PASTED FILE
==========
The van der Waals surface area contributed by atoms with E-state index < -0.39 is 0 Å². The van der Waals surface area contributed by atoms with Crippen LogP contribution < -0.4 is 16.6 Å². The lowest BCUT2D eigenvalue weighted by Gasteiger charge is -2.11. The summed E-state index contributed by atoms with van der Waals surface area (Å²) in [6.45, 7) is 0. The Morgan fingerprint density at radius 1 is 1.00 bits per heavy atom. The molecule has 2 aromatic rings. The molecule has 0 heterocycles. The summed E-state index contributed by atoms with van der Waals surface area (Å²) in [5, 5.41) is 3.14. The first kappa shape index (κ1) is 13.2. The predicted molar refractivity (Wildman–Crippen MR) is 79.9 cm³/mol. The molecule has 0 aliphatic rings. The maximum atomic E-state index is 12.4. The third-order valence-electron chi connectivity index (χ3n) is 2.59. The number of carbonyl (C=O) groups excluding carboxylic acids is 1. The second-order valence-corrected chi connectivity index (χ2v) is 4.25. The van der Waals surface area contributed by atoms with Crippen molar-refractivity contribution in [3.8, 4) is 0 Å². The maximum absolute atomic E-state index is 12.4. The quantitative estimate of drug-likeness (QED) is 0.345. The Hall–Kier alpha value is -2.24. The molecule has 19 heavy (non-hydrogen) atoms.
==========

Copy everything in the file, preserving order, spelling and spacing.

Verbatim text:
The van der Waals surface area contributed by atoms with E-state index < -0.39 is 0 Å². The van der Waals surface area contributed by atoms with Crippen LogP contribution < -0.4 is 16.6 Å². The lowest BCUT2D eigenvalue weighted by Gasteiger charge is -2.11. The summed E-state index contributed by atoms with van der Waals surface area (Å²) in [6.45, 7) is 0. The Morgan fingerprint density at radius 1 is 1.00 bits per heavy atom. The molecule has 2 aromatic rings. The molecule has 0 heterocycles. The summed E-state index contributed by atoms with van der Waals surface area (Å²) in [5, 5.41) is 3.14. The first kappa shape index (κ1) is 13.2. The predicted molar refractivity (Wildman–Crippen MR) is 79.9 cm³/mol. The molecule has 0 aliphatic rings. The maximum atomic E-state index is 12.4. The third-order valence-electron chi connectivity index (χ3n) is 2.59. The number of carbonyl (C=O) groups excluding carboxylic acids is 1. The second-order valence-corrected chi connectivity index (χ2v) is 4.25. The van der Waals surface area contributed by atoms with Crippen molar-refractivity contribution in [3.8, 4) is 0 Å². The maximum absolute atomic E-state index is 12.4. The quantitative estimate of drug-likeness (QED) is 0.345. The Hall–Kier alpha value is -2.24. The molecule has 19 heavy (non-hydrogen) atoms.